All week in our group we have been brainstorming what we want to do for Alapars, and mostly what has been thrown out there has been a community game day, or soccer tournament or something of that nature. I think a community day is a fun project but I also feel that it is not what I joined the Peace Corps to do. Sure having kids run around is good for their health, but one they don’t know that or care about that, and two they won’t be able to do anything with their lives just because they learn how to play Frisbee. So knowing that my group really wanted to do something of that nature I wanted to try to add a health aspect into the equation. As some of you may know, a few years ago I found out I have a heart dieses, and while it is not life threatening or anything of that nature, it was still a really scary and testing time in my life. In the United States heart diesies is the leading killer of women, and yet many women are not aware of the risks.
This is why I am so excited to tell you all that my village will be putting on a community health and fitness day. My group went to the Alapars community center and spoke with the nurses of the village. They told us that heart dieses is the number one killer of people in Alapars, and it’s easy to see why when everyone smokes, all the food is cooked with heavy oil and butter, and no one does any aerobic exercise. We figure we will target the kids in our village who copy everything we do anyways, and invite them to the school to have a fun day of games, sports and work outs. At the same time I am going to put together a pamphlet about heart dieses and ways to improve heart health. We know that we cannot make adults change habits, but we hope that we can educate children and they will make better decisions for their own lives. If one kid learns that eating salty, greasy food can cause him to have a heart attack like his father did, and decides to eat better, it’s a good start. I am so excited that my group decided to take this direction. I learned that being heard sometimes means you just have to speak a little louder, and offer alternative solutions. I would have felt like a major failure if all we did for our community was hold a soccer tournament.

Sunday, June 13, 2010

Sports Day

As the days go by it gets harder and harder to blog because my life becomes so routine. My life is about language and teacher training right now. Every Monday through Saturday starts off with language class for about four hours a day. Language class isn’t as bad as I thought it would be, but I do feel behind the rest of my group. It is really difficult for me to read in Armenian. My progress is so frustratingly slow!! I feel like I am getting to the point where I understand what people say to me more and more, but when it comes to forming sentences and real thoughts, we just don’t have the ability yet. And if you think about it, we really shouldn’t, we have only been at site for two weeks! It’s just hard to be immerged in a community where everyone talks to you in Armenian and you have no idea how to say anything back to them other than shat lav and gigetem, which is very good and I don’t know. After language we have about an hour to go home and have lunch and then a teacher training session for the rest of the afternoon. It’s getting to be a little boring. Last session was 2 hours on how to be professional, a bit of an overkill. Other than that we have a community project to plan, and no ideas on where to start. We need to do something sustainable that involves the community but with no budget. Community development is my favorite aspect of the Peace Corps so I am hoping we can figure out something amazing to do for this community.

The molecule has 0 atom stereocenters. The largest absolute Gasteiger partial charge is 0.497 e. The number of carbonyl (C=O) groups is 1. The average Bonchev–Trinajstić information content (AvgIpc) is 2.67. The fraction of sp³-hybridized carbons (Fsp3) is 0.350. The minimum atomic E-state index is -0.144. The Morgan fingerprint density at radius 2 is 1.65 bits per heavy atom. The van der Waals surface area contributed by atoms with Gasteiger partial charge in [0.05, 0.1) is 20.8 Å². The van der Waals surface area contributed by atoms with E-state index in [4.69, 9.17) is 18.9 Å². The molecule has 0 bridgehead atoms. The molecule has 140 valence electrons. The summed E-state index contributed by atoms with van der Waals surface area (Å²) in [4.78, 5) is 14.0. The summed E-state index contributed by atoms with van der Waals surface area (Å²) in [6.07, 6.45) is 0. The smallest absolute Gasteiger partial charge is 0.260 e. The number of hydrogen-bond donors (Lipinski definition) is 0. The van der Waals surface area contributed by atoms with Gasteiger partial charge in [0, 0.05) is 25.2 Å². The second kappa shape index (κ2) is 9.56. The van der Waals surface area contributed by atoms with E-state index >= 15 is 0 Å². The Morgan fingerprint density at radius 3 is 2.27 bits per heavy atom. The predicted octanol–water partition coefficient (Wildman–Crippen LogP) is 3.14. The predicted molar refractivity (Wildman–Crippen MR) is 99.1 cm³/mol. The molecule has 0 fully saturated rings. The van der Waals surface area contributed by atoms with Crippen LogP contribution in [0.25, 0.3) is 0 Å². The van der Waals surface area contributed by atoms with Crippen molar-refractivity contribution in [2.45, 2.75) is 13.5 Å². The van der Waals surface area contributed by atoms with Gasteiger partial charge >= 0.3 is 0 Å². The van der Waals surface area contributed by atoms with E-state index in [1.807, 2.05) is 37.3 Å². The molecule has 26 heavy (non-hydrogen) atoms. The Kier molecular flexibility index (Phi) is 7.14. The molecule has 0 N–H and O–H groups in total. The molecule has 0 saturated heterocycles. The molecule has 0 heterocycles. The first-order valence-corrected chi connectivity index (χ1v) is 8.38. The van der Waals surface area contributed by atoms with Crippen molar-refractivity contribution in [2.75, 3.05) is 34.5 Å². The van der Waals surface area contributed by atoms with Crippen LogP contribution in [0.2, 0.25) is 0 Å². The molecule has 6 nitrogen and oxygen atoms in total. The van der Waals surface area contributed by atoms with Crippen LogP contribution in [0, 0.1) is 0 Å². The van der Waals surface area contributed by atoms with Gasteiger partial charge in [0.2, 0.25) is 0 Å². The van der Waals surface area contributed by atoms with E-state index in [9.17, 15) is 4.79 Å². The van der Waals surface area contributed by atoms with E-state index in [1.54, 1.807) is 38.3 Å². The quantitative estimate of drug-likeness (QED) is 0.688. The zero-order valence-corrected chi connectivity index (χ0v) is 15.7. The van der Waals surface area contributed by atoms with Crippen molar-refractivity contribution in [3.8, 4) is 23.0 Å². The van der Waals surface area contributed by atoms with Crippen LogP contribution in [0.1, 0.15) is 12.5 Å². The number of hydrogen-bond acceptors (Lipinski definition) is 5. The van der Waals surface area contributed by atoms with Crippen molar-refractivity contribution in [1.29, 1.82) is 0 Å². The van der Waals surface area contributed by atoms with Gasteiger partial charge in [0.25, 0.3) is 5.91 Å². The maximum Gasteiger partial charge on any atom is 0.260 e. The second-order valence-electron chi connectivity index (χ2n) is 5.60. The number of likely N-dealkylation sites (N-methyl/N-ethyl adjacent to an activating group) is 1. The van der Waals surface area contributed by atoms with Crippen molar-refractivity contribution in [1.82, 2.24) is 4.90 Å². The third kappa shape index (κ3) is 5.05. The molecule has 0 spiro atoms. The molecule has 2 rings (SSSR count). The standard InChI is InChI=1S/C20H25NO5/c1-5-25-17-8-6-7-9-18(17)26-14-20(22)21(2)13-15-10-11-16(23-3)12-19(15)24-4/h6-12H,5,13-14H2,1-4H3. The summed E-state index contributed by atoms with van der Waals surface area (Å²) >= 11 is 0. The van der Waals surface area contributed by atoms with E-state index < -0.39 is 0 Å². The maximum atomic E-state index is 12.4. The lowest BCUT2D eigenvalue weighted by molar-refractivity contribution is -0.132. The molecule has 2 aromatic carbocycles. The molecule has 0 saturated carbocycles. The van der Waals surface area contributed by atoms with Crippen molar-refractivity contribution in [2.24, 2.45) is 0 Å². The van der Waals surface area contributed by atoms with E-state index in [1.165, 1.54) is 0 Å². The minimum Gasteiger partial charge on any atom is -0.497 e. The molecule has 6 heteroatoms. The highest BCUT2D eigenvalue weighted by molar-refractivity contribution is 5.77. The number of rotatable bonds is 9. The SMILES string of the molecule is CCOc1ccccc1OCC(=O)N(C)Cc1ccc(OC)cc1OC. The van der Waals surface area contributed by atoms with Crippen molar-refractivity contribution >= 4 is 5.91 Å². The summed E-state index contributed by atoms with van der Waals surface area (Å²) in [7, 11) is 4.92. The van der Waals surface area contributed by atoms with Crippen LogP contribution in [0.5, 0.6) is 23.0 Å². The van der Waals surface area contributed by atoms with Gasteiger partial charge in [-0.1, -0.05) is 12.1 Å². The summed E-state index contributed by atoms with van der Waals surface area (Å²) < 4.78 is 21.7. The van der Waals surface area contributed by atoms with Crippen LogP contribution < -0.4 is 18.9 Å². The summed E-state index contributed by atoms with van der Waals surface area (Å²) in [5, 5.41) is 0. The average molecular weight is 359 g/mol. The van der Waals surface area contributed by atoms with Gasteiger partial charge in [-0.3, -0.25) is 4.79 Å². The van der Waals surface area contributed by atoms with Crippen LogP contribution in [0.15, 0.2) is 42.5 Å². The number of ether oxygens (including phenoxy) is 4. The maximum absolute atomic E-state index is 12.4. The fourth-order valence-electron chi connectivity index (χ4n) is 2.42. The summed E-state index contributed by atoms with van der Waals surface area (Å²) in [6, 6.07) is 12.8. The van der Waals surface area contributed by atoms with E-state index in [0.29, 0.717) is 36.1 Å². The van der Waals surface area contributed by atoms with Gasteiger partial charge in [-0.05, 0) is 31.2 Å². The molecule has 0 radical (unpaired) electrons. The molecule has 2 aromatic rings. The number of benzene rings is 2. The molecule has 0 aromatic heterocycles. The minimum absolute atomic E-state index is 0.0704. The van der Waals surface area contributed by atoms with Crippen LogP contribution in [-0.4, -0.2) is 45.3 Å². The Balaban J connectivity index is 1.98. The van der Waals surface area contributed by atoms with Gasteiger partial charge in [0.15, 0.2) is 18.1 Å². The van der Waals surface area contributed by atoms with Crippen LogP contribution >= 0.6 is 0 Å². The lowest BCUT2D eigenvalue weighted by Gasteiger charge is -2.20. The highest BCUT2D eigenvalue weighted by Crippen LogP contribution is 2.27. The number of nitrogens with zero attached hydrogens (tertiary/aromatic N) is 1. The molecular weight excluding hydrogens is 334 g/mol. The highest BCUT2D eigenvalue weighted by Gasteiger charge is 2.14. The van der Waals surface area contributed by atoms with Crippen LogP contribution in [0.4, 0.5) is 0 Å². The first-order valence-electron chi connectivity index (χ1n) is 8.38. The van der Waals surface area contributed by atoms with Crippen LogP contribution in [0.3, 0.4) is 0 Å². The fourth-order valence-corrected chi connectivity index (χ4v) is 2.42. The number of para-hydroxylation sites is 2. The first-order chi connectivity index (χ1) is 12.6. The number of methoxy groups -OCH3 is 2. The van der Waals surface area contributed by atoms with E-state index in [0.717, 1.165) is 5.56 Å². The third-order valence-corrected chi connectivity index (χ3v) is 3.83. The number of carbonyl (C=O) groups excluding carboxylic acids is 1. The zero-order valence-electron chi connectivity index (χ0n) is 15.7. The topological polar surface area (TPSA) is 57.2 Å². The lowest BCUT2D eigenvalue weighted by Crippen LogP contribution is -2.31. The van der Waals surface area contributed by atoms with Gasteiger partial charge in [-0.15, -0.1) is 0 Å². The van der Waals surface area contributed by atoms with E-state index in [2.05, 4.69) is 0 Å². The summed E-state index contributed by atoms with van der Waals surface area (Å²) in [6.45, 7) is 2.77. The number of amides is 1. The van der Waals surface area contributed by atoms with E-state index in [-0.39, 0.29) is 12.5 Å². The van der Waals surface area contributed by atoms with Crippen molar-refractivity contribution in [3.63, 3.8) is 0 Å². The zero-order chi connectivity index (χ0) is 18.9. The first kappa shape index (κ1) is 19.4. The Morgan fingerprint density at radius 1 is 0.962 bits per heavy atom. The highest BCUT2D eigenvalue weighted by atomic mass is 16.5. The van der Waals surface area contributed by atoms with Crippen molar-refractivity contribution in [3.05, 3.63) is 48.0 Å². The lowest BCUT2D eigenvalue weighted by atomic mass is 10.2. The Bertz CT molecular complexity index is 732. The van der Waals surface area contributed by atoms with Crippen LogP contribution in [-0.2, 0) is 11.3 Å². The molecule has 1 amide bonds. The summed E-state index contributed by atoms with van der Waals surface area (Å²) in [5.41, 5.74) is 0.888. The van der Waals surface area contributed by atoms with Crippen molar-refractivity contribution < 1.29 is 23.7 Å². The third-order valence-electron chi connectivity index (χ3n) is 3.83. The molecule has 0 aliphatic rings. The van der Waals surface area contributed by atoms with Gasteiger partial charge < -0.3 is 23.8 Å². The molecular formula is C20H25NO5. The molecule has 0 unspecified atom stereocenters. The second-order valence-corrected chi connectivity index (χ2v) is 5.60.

Yesterday was a really good day for me. We organized an all village sports day in my village Alapars. I wasn’t sure how many people would actually show up when I started making announcements but the turnout was awesome and it was soo good to see all the other volunteers from the other villages. We started off with a little kickball and my team, team mek lost. But it was ok because it was so much fun. The Armenians watching us must have wondered what the heck we were doing! I don’t think kickball translates in Armenian. Later we played ultimate Frisbee and Soccer, and by we I mean most of the people besides me and a few others. It is so hot here that it’s hard to run around for long periods of time, especially if you don’t want to be drenched in sweat with no option of taking a shower. So I sat on the sidelines and made friends with the village boys. There were about 6 of them and as the day progressed they scouted closer and closer to me. They were really excited to talk to me and to show off the English words they have learned. After about 20 mins of me talking to them I witnessed a bit of a war between them. They all wanted all of my attention at once and began talking so fast that I couldn’t understand a word they were saying. So I began to teach them English words. I taught them to say Alyssa, High Five, Cheese and Please =) I really had the best time just hanging out with them. They were so happy and well behaved and polite and funny at the same time. Its also really good to practice the language with the kids, it’s not so intimidating.